The New York ruling was devastating to gay-marriage supporters who had hoped the court would step in where the Legislature hasn't.
"Today is a shameful day in New York state's history," said Sen. Tom Duane, D-Manhattan, the lone openly gay state senator and sponsor of a bill to authorize gay marriage. "Instead of a moral, legal and constitutional victory, the (lesbian, gay, bisexual, transgendered) community now faces a dragged-out political street brawl in the state Senate and Assembly. That is a shame. It did not have to be this way."
Of course, the sophistry surrounding the latest prize of the Gay Rights movement exceeds all bounds:
Yonkers resident Michael Sabatino, 55, was not one of the lawsuits' litigants, but he spoke at a pro-same-sex marriage rally last night in White Plains, one of seven in New York.Gay couples can now procreate? Wow! The lifestyle that by definition excludes the conception of children can now contradict its very nature! Those that practice homosexuality, and demand the State equate their relationships with married couples, now claim they can conceive children. Mr. Sabatino might want to put down the kool-aid for a moment.
"It's very devastating, and it's not only the decision. It's what they said in the decision, that we can't procreate. That is not true," Sabatino said earlier in the day. "The reality is we do procreate and we do have children and we do have families."
Not that this will surprise anyone, but Reasonable journalist Yancey Roy distorts the record on how the Catholic Church treated Mr. Sabatino and his partner. Here's Mr. Roy's account:
Sabatino was married to Robert Voorheis in Canada in 2003. Shortly afterward, they were asked to leave their Roman Catholic parish when the marriage received media attention.Here's what really happened:
A Catholic pastor ordered two men out of the choir because they went public with their gay wedding, the men said. Michael Sabatino Jr., who has sung in the choir for 32 years, said he and his partner, Robert Voorheis, were confronted Oct. 19 by Monsignor Edmund Whalen as they entered St. Benedict’s Church in the Bronx. Between Sept. 28 and Oct. 5, the Yonkers men had been profiled on the front page of the Journal News, featured in an article on gay marriage on ChristianityToday.com and married in a United Church of Canada ceremony in Ontario that was announced in the New York Times. Whalen “told us he couldn’t have us in a public ministry after going public in the newspapers,” Sabatino told the Journal News. “He said, ‘I have parishioners who are complaining.’” Whalen referred questions to Joseph Zwilling, a spokesperson for the Archdiocese of New York, who said, “I don’t know these individuals or the specifics of their circumstances, but in the church, if … there would be a possibility that the teachings of the church would be questioned … a pastor has not only the right but the obligation to act.”Mr. Roy appears to be under the impression that membership in a choir is mandatory for Catholics in good standing. I guess I've never been part of any parish that I've lived within, then; I've never been a part of any choir.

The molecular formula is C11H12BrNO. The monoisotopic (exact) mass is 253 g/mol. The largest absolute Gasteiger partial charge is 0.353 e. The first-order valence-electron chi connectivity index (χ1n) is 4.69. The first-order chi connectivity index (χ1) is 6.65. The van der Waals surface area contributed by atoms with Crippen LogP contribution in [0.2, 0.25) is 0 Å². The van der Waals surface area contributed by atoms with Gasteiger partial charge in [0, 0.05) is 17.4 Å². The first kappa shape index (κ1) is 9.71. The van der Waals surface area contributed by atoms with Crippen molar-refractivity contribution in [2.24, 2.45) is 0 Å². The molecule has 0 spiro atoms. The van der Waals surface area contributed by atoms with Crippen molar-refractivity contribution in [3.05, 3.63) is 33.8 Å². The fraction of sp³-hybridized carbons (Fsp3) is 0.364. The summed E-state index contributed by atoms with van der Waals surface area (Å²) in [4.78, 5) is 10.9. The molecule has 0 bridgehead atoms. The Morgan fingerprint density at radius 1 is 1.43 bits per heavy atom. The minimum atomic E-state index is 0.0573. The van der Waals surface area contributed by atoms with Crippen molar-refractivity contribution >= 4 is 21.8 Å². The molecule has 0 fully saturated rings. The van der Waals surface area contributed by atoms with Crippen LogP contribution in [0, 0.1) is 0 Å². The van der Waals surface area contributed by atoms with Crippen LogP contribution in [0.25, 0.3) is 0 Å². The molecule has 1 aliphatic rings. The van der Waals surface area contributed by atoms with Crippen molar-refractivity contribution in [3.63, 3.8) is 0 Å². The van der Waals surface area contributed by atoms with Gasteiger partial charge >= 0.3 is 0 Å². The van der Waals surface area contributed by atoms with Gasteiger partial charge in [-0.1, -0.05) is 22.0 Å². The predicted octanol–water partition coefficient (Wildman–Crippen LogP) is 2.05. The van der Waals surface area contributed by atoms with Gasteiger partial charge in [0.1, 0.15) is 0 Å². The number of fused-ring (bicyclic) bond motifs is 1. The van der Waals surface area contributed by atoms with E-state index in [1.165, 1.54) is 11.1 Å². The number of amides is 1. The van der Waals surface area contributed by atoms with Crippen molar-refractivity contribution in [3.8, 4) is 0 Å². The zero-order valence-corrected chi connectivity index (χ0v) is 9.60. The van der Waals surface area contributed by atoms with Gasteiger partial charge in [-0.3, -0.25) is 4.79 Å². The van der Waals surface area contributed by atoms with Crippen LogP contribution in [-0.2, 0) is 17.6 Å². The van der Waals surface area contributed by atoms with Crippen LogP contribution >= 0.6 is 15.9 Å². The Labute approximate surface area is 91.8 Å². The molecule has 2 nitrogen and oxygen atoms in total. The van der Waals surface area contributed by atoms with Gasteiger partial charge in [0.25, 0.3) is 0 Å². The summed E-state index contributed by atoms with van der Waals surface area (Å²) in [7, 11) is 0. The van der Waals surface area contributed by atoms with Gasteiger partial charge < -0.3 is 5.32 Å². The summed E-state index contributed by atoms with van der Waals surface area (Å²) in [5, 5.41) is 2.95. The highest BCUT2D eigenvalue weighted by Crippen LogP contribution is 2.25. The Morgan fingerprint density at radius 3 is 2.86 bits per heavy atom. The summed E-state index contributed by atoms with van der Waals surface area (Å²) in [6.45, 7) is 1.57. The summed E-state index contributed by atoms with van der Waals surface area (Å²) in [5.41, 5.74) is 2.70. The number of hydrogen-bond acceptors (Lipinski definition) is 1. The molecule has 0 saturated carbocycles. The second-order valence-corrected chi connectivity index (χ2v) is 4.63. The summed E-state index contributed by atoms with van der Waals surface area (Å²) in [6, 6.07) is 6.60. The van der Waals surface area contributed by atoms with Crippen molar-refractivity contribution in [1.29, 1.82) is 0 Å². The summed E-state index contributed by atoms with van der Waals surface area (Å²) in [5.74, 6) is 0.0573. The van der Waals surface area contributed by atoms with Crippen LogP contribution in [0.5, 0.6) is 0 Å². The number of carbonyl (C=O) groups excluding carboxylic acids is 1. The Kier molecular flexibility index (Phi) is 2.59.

A pastor of a Catholic Church refused to allow two Catholics that had persisted in public scandal and grave sin from continuing to minister in the Church. What a Foolish decision. What a refreshing one! But to Mr. Roy and the Reasonable mouth-foamers for the collective, that pastor has unReasonably discriminated against these men. Therefore, it's alright to claim that the Catholic Church banned them from their parish. Any spin that helps a reasonable cause is clearly fair game.
The more the mouth-foamers rend their garments and condemn the courts for upholding Democracy, the more they'll alienate the Joe-and-Jane Six-pack contigent that fills the silent majority. Americans like fairness, not imperial dictates. If the Reasonable advocates of gay marriage truly believe in their cause, they shouldn't be ashamed to pursue its passage through the legislature.
But when did fairness ever enter into their plans for pushing the Agenda?